Our views

Building back green and fair

Article published in The Statement Issue 5

Bringing societal and environmental relevance to the fore


Growing push for retail banks to restore contract with society

Banks around the world are adapting to an irrevocably changed post-pandemic world and to a changing consumer. Post-crisis banks cleaned up shops not just because of the regulators but also because of the pressure from consumers and investors.
Now, guided by the experience of 2008, top institutional investors such as Fidelity are encouraging investee companies to incorporate non-financial factors into their remuneration policy. Investor considerations include achieving consistency over treatment of senior management bonuses and general workforce, as well as measuring the green and sustainability footprint.


The leaders from the banking sector too are being driven to ensure that banking is a productive system to society. The value-based approach – that puts people first and places social and environment impact at the heart – is what drives the principles of the Global Alliance for Banking on Values (GABV). Comprising of 66 financial institutions and 16 strategic partners, this network of leaders from around the world is committed to collaboration and advancing positive change.


Collaboration for joint action was also the foundation of the ‘First finance in common summit’. Public development banks representing an annual investment of $2.3trn (source: EBRD) joined forces to form a global coalition in response to the pandemic and contribute to the achievement of UN Strategic Development Goals. This summit was held in November 2020 to address the needs and impact of the pandemic on families, and the vulnerable including women and youth.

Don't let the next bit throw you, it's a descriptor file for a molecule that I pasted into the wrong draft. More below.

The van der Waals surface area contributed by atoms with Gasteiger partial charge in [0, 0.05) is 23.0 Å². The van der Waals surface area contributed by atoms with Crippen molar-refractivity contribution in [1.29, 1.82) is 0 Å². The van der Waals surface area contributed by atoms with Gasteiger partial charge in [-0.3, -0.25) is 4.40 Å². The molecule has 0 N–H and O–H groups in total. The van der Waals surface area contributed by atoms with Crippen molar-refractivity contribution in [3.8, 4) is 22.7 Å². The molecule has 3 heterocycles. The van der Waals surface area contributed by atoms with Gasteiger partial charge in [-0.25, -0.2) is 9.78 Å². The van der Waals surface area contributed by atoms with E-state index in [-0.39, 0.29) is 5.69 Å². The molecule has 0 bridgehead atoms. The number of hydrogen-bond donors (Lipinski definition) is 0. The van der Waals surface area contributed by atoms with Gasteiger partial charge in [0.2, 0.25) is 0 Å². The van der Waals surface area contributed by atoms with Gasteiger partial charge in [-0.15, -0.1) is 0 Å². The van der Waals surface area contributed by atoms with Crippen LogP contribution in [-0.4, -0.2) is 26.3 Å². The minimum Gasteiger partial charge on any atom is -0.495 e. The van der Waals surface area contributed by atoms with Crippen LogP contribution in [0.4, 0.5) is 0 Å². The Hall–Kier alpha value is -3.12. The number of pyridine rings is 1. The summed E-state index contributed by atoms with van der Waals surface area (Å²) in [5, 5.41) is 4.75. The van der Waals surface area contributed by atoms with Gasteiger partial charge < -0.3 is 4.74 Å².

Consumer attitudes and behaviour is changing with over 64% in developed markets now opting for brands that have society and environmental issues at the core. A combination of these factors signals a global wave of change.



Growing needs for banks to restore the contract with society and public purpose

Retail Banks are now serving a customer financially impacted with different levels of financial resilience, ranging from no resilience, low, medium and high reliance. These customers are also required to be digital and live differently for some time where home and work merge, with some sort of hybrid model being the most likely emerging model. Each set of these changes brings associated needs and requirement for support.

In the UK, the FCA financial lives survey finds that the pandemic has left over a quarter of UK adults with low financial resilience. Over one in 3 adults (15.9m) expect household incomes to falls while one quarter25% (13.2m) expect to struggle to make ends meet. Increasing low levels of financial resilience is the story world over and for the first time in three3 decades, global poverty is on the rise with up to half a billion people falling into poverty. Most of those will be living in sub-Saharan Africa and Asia. With SME’s hanging by the skin of their teeth, many will collapse unless more support is offered to them.